In the latest episode of our energy law podcast, we discuss recent guidance from the Texas Supreme Court on interpreting oil-and-gas contracts; cross-jurisdictional differences surrounding the rule of capture and subsurface mineral trespass; and troubling class action developments for operators and other industry participants.
I have written previously about class certification in the oil patch. Frequently the emphasis is around whether the putative class can satisfy Rule 23’s commonality and predominance requirements. The recent trend has been toward troubling developments for operators, including courts that focus on ostensibly “common” facts that are irrelevant to the claims asserted or, worse […]
Last year, I wrote about Pennsylvania’s departure from Texas on the law surrounding trespass by hydraulic fracturing. As first stated in Coastal Oil & Gas Corp. v. Garza Energy Trust, 268 S.W.3d 1 (Tex. 2008), trespass claims for drainage by hydraulic fracturing are barred in Texas by the venerable “rule of capture”—shorthand for the theory […]
The Texas Supreme Court, beginning in 2017, began issuing a number of decisions altering the analysis for the interpretation of oil-and-gas agreements, principally mineral leases and conveyances. I wrote about many of these opinions as they were released: “Texas High Court Ruling Sows Confusion On Mineral Deeds” (Wenske v. Ealy) (Law360, subscription required)—chipping away at […]
In the latest episode of our energy law podcast, we discuss troubling developments at the intersection of class actions and consumer protection laws in royalty underpayment cases; the Texas Supreme Court’s latest pronouncements on the duties of executive mineral rights owners to non-executives; and a new appellate court decision that addresses when the acceptance of […]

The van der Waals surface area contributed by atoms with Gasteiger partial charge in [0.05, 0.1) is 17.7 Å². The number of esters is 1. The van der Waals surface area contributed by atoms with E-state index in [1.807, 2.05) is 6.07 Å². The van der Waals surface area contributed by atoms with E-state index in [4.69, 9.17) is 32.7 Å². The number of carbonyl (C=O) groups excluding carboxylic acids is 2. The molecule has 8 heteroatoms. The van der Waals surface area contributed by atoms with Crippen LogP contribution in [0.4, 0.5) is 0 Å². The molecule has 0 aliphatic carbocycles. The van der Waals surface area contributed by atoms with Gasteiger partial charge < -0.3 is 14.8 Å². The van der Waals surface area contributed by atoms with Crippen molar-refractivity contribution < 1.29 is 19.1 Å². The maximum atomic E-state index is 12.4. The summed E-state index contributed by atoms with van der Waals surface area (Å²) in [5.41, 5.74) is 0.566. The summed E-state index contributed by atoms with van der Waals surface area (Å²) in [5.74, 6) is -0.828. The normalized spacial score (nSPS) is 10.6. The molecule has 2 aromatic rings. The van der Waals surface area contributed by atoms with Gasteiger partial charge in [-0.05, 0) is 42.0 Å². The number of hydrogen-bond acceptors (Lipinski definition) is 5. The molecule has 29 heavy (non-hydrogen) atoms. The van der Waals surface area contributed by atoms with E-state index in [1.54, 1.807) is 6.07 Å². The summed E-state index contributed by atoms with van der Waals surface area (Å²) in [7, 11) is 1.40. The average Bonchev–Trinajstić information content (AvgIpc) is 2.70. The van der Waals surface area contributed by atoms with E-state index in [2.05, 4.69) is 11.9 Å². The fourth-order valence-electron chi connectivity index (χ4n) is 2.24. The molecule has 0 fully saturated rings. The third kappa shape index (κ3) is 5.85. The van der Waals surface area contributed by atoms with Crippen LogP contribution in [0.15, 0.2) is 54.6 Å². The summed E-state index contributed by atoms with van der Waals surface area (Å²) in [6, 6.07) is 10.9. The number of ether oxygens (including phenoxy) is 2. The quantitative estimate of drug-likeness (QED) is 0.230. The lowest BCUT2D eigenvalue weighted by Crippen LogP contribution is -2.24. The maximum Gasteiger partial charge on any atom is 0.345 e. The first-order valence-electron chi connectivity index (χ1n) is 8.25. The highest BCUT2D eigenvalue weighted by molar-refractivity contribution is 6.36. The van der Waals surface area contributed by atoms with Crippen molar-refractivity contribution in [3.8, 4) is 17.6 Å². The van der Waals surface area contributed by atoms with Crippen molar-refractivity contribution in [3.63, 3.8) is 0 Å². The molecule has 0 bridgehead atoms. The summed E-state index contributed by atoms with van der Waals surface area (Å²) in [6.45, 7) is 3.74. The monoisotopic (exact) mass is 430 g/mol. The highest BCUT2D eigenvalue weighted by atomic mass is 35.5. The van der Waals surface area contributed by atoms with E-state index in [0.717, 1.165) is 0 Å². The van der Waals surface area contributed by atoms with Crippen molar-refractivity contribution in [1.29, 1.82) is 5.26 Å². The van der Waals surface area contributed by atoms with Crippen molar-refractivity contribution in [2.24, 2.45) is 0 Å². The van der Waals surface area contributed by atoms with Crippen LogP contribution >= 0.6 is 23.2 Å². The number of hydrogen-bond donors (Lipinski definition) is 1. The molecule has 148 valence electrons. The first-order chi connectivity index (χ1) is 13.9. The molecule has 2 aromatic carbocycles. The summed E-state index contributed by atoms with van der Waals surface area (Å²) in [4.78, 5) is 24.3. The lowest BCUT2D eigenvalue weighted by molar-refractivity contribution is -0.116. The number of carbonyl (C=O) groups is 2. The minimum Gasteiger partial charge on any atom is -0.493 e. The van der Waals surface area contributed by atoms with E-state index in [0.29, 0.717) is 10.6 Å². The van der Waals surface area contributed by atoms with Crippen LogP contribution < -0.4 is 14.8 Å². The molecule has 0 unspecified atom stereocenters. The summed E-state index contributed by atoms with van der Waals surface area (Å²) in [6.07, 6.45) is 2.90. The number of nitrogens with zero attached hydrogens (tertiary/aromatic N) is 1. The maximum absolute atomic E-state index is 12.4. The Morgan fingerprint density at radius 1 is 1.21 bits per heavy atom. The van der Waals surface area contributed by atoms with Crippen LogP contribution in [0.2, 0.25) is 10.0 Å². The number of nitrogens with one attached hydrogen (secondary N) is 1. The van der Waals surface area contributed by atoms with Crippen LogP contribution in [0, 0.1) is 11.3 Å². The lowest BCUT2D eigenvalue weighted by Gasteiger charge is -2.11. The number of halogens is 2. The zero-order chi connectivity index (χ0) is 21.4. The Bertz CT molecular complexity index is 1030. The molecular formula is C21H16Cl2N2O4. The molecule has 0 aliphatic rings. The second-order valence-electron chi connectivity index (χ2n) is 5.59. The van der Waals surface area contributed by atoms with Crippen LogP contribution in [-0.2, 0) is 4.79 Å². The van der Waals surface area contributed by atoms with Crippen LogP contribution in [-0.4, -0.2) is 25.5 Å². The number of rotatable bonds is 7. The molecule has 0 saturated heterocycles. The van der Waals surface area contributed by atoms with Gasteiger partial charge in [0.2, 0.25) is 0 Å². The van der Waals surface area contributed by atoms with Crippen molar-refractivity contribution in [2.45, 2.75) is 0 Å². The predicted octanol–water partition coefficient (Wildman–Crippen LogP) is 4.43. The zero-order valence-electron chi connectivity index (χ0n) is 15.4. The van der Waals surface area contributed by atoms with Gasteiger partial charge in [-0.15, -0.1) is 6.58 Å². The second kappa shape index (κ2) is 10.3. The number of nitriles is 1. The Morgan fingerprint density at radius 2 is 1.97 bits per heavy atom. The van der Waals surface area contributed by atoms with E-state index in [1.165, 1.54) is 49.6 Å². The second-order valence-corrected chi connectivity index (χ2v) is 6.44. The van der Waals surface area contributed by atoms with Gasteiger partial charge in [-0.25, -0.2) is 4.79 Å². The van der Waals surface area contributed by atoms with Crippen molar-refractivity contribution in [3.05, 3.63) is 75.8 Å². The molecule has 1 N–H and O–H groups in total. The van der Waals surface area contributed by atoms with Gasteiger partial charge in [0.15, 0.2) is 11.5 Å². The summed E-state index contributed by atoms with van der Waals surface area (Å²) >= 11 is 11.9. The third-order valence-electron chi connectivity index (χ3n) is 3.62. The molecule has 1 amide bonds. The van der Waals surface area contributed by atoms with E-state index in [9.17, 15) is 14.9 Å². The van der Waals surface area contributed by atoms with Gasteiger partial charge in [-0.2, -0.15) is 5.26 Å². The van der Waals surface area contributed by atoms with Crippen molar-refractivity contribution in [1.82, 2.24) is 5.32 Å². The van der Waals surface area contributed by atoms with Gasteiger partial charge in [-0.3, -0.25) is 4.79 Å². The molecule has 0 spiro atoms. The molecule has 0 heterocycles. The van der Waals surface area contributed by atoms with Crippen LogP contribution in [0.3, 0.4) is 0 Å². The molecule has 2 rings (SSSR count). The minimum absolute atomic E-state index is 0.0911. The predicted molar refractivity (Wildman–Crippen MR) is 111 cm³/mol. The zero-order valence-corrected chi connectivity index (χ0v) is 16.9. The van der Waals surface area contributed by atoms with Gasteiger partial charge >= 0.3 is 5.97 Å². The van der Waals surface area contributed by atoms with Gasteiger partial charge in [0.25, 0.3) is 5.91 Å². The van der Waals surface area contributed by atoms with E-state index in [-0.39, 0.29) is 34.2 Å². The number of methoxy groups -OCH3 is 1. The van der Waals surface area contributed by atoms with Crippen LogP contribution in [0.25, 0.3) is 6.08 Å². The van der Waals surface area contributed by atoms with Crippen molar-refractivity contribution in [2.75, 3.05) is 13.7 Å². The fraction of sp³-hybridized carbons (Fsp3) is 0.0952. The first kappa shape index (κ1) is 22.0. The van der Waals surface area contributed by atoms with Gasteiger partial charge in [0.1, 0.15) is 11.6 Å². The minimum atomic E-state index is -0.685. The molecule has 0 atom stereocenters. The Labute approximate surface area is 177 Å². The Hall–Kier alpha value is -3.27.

Last month, the Texas Supreme Court issued a decision that addresses the vexing situation in which the owner of the executive rights also owns the surface, but none (or virtually none) of the minerals. What is the duty of the executive rights holder in this situation?
The San Antonio Court of Appeals recently determined that the acceptance of royalty payments will not necessarily operate as a waiver of a mineral lease’s anti-pooling provision.
In the normal course, when landowners believe they have been underpaid royalties under an oil-and-gas lease, they sue individually. Most of the time the core claim is for breach of contract (notwithstanding that royalty-underpayment petitions are often littered with tertiary, throw-away causes of action that no one takes very seriously). As I have written in […]
In the latest episode of our energy law podcast, we discuss several appellate decisions from Texas that touch on class actions and farmout agreements.
In the latest episode of our energy law podcast, learn about offset wells and liquidated damages as unenforceable penalties; the arrival of anti-SLAPP in the oil patch; and the Texas Supreme Court’s warning to mineral purchasers: buyer beware.